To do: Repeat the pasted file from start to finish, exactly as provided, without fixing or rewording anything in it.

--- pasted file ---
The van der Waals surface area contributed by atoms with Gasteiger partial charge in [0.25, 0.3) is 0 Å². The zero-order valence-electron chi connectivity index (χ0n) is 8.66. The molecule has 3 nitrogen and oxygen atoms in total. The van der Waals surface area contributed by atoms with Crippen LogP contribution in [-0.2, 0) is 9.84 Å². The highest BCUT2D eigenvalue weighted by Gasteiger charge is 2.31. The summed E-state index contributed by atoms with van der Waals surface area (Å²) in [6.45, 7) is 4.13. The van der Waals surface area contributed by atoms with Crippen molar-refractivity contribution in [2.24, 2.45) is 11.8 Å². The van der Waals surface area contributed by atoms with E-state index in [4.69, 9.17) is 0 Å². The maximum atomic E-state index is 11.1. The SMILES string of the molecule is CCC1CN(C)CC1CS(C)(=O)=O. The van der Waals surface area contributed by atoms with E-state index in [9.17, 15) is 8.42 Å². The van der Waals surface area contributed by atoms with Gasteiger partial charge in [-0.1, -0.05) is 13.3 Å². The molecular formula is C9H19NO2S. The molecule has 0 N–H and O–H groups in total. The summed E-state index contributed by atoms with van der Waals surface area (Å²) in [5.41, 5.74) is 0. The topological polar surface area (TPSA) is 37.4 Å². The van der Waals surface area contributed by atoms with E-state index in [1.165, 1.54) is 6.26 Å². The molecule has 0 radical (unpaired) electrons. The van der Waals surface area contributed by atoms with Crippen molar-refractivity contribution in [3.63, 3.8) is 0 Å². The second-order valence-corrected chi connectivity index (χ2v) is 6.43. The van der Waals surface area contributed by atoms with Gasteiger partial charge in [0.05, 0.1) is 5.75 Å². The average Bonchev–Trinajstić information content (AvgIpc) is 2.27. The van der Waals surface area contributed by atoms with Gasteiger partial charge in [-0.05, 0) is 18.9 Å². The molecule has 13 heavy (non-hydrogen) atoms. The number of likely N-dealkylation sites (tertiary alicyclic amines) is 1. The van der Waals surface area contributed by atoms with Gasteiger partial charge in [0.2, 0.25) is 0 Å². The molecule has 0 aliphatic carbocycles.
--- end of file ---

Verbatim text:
The van der Waals surface area contributed by atoms with Gasteiger partial charge in [0.25, 0.3) is 0 Å². The zero-order valence-electron chi connectivity index (χ0n) is 8.66. The molecule has 3 nitrogen and oxygen atoms in total. The van der Waals surface area contributed by atoms with Crippen LogP contribution in [-0.2, 0) is 9.84 Å². The highest BCUT2D eigenvalue weighted by Gasteiger charge is 2.31. The summed E-state index contributed by atoms with van der Waals surface area (Å²) in [6.45, 7) is 4.13. The van der Waals surface area contributed by atoms with Crippen molar-refractivity contribution in [2.24, 2.45) is 11.8 Å². The van der Waals surface area contributed by atoms with E-state index in [4.69, 9.17) is 0 Å². The maximum atomic E-state index is 11.1. The SMILES string of the molecule is CCC1CN(C)CC1CS(C)(=O)=O. The van der Waals surface area contributed by atoms with E-state index in [9.17, 15) is 8.42 Å². The van der Waals surface area contributed by atoms with Gasteiger partial charge in [-0.1, -0.05) is 13.3 Å². The molecular formula is C9H19NO2S. The molecule has 0 N–H and O–H groups in total. The summed E-state index contributed by atoms with van der Waals surface area (Å²) in [5.41, 5.74) is 0. The topological polar surface area (TPSA) is 37.4 Å². The van der Waals surface area contributed by atoms with E-state index in [1.165, 1.54) is 6.26 Å². The molecule has 0 radical (unpaired) electrons. The van der Waals surface area contributed by atoms with Crippen molar-refractivity contribution in [3.63, 3.8) is 0 Å². The second-order valence-corrected chi connectivity index (χ2v) is 6.43. The van der Waals surface area contributed by atoms with Gasteiger partial charge in [0.05, 0.1) is 5.75 Å². The average Bonchev–Trinajstić information content (AvgIpc) is 2.27. The van der Waals surface area contributed by atoms with Gasteiger partial charge in [-0.05, 0) is 18.9 Å². The molecule has 13 heavy (non-hydrogen) atoms. The number of likely N-dealkylation sites (tertiary alicyclic amines) is 1. The van der Waals surface area contributed by atoms with Gasteiger partial charge in [0.2, 0.25) is 0 Å². The molecule has 0 aliphatic carbocycles.